A coalition of University of Oregon student groups have accused the Tuition & Fees Advisory Board of, in a meeting last week, rushing a vote on a proposed increase in tuition for the 2016-2017 school year.
In an email sent to the Emerald this morning, they said that some students who opposed the increase had to leave the event, which took place during the week of Jan. 25, early for class. In their absence, the TFAB voted to increase tuition by 4.7 percent for in-state students and 4.65 percent for out-of-state students.
“Our tuition dollars keep the school running, yet our voices are ignored on a daily basis,” the statement said.
The TFAB is comprised of administration, faculty, two students appointed by students and two students appointed by UO administration.
Following the meeting, an email to ASUO President Helena Schlegel stated that an open forum for all students to discuss the issue could take place on Feb. 3 at 3 p.m. However, the student groups noted that the time conflicts with students lobbying in Salem for higher education funding, as well as students who would be in class.
“This funding model of raising tuition is not stable or sustainable,” the statement said. “Operating in a non-transparent way to exclude students from vital conversations is not an acceptable way to run an institution of higher education.”
The statement goes on to say that the tuition hike disproportionately affects students with marginalized backgrounds and that the initiative conflicts with President Schill’s message to improve equity and inclusion at the UO.
“Investments in the Pathway programs will not be enough if tuition is increased in an unsustainable manner,” the statement said.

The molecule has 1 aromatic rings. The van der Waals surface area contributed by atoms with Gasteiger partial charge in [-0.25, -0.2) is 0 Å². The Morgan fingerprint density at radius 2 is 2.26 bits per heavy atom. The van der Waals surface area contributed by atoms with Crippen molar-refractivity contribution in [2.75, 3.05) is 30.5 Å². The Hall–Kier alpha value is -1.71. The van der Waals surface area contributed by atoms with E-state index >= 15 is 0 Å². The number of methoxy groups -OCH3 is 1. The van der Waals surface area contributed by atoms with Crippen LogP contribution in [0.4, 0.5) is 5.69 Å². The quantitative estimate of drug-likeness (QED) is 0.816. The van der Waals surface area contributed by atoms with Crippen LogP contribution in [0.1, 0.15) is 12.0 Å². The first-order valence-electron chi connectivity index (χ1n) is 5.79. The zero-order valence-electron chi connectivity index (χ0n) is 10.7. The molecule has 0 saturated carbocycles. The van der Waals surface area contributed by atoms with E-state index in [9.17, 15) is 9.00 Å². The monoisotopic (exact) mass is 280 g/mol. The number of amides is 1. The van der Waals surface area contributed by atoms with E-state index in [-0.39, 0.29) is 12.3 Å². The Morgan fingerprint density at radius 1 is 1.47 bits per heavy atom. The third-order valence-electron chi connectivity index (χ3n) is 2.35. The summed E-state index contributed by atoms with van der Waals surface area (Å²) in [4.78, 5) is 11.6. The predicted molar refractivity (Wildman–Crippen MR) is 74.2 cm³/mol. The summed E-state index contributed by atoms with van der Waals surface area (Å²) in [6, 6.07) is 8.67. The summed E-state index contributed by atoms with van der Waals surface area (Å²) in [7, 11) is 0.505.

The statement was signed by several student groups, including the AccessABILITY Student Union, the MultiCultural Center, the Nontraditional Student Union, various members of the ASUO and others.
A student rally will be held today in front of Johnson Hall to demand tuition transparency prior to the 3 p.m. forum. The TFAB will propose the tuition increase to UO Provost Scott Coltrane on Feb. 8.
These accusations come one week after President Schill’s statement that he would recommend a tuition increase to the Board of Trustees.
“Our own President is not in touch with the needs of students on campus,” the statement said. “He speaks of funding completion services and budget cuts, but does not work to encourage administrators to allocate the dollars to the services and resources students are asking for.”
Here is the student groups’ statement in its entirety:
“University of Oregon Campus Community,
On January 4, a new term began for most students at the UO, and with that began another round of weekly talks about tuition at the Tuition & Fees Advisory Board (TFAB). This board is comprised primarily of administrators and faculty, with two students appointed by students, and two students appointed by the administration. At the start of the term, guaranteed tuition was off the table for 2016-2017, and administrators presented an increase of 4.7% for in-state students and 4.65% for out-of-state students. Over the course of the year, if a student were to take an average of 15 credits per term – the required amount for graduation in four years – this amounts to an increase of about $483 for in-state students and $1,489 for out-of state. Factor in the duration of loan payment and interest rates, and students will be paying this increase back for many years to come.
The student representatives, including the ASUO President Helena Schlegel, opposed this increase and looked forward to negotiating ways to adjust the budget in order to reduce the proposed tuition and fee increases. During the week of January 25, the student participants left the meeting a few minutes early in order to make it to class. The rest of the group moved to make a decision in the absence of these students and voted to approve the 4.7% increase.